- By Hand and Ortho
- Posted January 24, 2015
It is effortless to know you are in pain, but when pressured to describe your pain or talk about when it occurs and how it feels, it becomes much harder. It is much easier to simply ignore the hurt and try to carry on the best you can. While this is one coping mechanism, a more powerful approach is to take some time to learn the behavior of your pain and how to briefly, accurately describe it. Here are some questions paired with an example to get your mind churning about how you feel.
Answer the question “What brings you here” as briefly as possible: I am having dull pain in my low back.
Describe the onset and timing of your symptoms: I have had back pain off and on for the past 2 years, but in the past 4 months it has grown particularly painful, especially when I sit for long periods of time and as the day progresses.
What makes the pain better or worse: Standing up and stretching decreases my pain.
Describe your symptoms with adjectives such as (sharp, dull, on the surface, deep, etc): The pain I feel is like a dull ache.
Point to the location of your symptoms: My back pain originates from this circle around my spine.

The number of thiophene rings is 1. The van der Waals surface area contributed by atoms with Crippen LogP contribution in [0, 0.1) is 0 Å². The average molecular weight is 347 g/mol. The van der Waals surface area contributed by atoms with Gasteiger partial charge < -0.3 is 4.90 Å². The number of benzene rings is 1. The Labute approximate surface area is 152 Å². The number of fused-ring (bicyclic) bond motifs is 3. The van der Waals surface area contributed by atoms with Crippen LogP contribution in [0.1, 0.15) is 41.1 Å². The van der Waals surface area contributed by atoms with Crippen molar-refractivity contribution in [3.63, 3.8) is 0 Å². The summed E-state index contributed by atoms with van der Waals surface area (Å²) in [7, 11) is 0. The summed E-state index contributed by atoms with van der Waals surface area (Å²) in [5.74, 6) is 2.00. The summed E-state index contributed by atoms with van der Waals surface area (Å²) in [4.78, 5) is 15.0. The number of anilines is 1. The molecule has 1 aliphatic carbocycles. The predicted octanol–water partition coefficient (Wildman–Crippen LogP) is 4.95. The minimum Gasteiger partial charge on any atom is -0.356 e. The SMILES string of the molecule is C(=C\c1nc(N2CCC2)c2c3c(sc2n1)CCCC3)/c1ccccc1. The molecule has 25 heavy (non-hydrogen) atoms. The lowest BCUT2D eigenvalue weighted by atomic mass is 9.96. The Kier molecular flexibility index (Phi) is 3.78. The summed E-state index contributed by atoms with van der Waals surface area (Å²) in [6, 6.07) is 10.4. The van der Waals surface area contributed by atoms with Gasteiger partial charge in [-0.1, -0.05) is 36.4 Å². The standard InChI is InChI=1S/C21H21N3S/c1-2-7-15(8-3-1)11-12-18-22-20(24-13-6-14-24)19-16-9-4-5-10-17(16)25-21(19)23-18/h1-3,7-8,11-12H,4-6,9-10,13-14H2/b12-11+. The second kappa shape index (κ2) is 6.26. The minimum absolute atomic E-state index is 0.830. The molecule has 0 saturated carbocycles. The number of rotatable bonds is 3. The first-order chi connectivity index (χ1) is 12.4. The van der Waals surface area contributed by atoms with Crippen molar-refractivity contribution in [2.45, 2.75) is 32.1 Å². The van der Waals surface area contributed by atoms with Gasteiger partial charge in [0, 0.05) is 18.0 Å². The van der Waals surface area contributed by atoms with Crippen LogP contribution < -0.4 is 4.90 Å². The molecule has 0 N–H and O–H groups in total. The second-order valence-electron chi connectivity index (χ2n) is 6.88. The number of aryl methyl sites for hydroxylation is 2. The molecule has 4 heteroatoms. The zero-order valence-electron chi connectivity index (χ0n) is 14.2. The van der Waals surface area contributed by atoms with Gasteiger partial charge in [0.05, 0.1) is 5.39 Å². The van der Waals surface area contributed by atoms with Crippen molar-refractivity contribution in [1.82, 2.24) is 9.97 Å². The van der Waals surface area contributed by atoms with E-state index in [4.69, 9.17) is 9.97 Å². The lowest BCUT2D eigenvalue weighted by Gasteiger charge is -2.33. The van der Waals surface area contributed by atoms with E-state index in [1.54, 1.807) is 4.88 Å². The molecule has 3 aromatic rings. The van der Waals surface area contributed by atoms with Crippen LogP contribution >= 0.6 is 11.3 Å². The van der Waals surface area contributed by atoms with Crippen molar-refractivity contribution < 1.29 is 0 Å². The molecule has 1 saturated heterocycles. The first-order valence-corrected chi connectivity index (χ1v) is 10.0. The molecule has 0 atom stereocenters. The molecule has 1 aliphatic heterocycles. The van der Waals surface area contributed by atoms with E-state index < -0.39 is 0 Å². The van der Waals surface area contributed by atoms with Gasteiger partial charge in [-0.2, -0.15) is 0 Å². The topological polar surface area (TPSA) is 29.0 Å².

Rate the severity of your symptoms: (I know this is extremely difficult to quantify, refer to this post for more about the pain scale) I would rate my back pain as 3 of 10. It is more annoying than anything because it keeps me from sitting when I am trying to get something done.
List other things happening at the time of your symptoms: I recently moved to an apartment with a flight of stairs- so I am often carrying my son up the stairs which may contribute to my back pain.
Describe when the symptoms occurred (if acute the setting and your condition): Three months ago my low back pain became significantly worse.
Although difficult, understanding the nature of your symptoms can be incredibly advantageous and lead to better care. Reflecting before your next appointment about these questions will allow you to present your symptoms in the most accurate and efficient method possible- enabling your therapist to gather accurate information quickly, get you going on a treatment plan and give you in return the best results.
Questions Source: How to Describe Medical Symptoms to Your Doctor